This week's newsletter article is a guest post by one of our guest teachers in our courses, Catherine McCrum. Catherine is a Feldenkrais practitioner and Gestalt psychotherapist living and working in London. The Feldenkrais Method is a way of improving how you move and function in daily life with a particular focus on how your unconscious movement patterns and posture holds you back from doing what you want to do with ease and grace. She works with a wide variety of clients and students from athletes and performers to people with neurological difficulties. Her original training was as a ski coach and trainer which she finds very applicable to her relatively new love of riding and her horse. http://www.catherinemccrum.com/
In the 6 Dressage Essentials Course a question came up how to steer and bend the horse with the pelvis and belly button. I would address this by developing your awareness of the whole structure of your pelvis through small movements which give you sensory feedback of how the pelvis is connected and related to the whole of you.
Some thoughts on rotation.
You can initiate the turning or advancing of one hip in relation to the other by 'placing' your attention on different parts of your pelvis rather than just your hip bones or just your belly button.
Each part of your pelvis that you initiate from will have a different feel and a different impact on your horse. You may then start to notice what works best for him/her according to what you’re asking.
The more you clarify your sensory awareness of the possible movements of your pelvis, the more you'll free up your legs to help balance your horse or give clear directional aids.
On the question of moving the belly button independently of the pelvis, there are very few degrees of rotation available in the lumbar spine. The lumbar spine is located directly behind your belly button, so when you turn your belly button your lumbar spine can turn your pelvis, your chest and shoulders and your head. You can rotate the thoracic and cervical vertebrae which in turn will rotate the shoulders and head in relation to the pelvis. You can also rotate the pelvis in relation to the legs because of the ball and socket hip joints.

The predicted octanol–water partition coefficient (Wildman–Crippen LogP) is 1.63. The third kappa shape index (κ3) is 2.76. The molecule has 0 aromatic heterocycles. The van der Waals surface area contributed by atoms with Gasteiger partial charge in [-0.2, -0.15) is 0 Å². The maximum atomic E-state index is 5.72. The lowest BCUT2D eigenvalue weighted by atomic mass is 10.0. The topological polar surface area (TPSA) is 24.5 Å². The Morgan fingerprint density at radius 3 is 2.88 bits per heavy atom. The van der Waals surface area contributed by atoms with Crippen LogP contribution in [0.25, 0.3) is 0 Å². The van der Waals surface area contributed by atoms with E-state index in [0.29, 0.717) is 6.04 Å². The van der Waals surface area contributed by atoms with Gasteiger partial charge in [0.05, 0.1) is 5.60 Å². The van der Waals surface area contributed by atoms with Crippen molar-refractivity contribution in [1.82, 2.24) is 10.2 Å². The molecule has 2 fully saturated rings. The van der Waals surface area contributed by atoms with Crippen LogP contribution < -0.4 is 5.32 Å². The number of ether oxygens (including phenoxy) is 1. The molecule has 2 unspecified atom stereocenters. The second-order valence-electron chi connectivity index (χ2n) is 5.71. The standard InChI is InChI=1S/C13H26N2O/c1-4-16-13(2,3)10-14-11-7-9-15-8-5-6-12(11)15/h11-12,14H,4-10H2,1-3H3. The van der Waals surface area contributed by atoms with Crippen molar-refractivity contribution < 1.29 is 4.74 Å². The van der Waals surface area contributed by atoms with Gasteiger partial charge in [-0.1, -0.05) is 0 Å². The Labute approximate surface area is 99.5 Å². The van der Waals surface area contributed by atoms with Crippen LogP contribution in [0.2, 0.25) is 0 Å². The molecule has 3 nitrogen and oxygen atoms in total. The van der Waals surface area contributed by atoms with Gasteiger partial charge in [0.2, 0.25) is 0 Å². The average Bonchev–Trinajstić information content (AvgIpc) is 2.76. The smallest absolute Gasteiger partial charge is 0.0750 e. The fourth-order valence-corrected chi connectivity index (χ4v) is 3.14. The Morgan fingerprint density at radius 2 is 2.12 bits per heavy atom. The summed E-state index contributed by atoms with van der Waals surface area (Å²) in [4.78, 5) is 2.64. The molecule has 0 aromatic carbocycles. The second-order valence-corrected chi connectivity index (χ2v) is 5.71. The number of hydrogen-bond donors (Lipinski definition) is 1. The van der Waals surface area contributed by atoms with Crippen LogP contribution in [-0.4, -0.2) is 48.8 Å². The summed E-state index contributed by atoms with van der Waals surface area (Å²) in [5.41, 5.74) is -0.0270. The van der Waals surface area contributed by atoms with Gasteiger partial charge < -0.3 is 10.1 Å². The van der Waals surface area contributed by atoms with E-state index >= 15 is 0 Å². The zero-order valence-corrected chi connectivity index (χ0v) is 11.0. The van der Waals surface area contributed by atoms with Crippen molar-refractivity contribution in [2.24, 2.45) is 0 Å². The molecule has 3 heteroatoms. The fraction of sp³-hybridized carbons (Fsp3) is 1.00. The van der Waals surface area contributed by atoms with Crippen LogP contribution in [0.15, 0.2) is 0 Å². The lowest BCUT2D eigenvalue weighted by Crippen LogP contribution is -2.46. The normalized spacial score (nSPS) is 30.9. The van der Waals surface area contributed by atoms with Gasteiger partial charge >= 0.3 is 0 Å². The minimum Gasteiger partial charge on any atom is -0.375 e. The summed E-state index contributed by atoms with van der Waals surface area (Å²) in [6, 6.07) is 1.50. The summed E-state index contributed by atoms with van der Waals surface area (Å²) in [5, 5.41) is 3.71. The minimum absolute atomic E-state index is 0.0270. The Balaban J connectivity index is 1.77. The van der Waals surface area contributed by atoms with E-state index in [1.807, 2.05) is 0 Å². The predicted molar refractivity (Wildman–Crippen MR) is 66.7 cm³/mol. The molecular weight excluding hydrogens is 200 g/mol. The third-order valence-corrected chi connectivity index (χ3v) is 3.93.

Turning your pelvis with ease
Below are a few movements that help clarify some of the possible movements of the pelvis and hip joints. I’ve written them for only one side.
1. Sit at the front of a firm chair with your knees and feet fairly wide apart.
2. Keeping your left sitting bone as the anchor point (you may also have a little bit more weight on it), advance your right knee forward a few cms in front of your left, then return to your starting place. Do this several times as slowly and as effortlessly as you can.
a. Notice how the angle between your left inner thigh and the front of your pelvis closes as you bring your right knee forward.
b. Your right sitting bone will 'walk' forward and back but the movement is actually in your left hip joint.
3. Now move your right knee a little behind your left and then return. Do this several times smoothly and easily.
a. The angle between your left inner thigh and your pelvis will open a little.
4. Stay with your right knee behind your left knee so your left sitting bone is slightly rotated backwards. Very softly move your right knee inwards and outwards as if you were trying to 'differentiate' your right femur from your pelvis.
a. Can you do this without disturbing your pelvis and without shifting your weight? b. Are you still breathing??
5. Return to facing square to the front. Move your right knee alternately forward and back within an easy range whilst keeping your left sitting bone in the same place on the chair (it may swivel a little).
a. Can you initiate this movement from different parts of your pelvis? You could start from the right hip bone or the right sitting bone, the right hip joint, or even the right side of your pelvis at the back. You could also initiate from the left side of your pelvis. Or even both sides of your pelvis at once.
Change sides and repeat the directions with your other leg.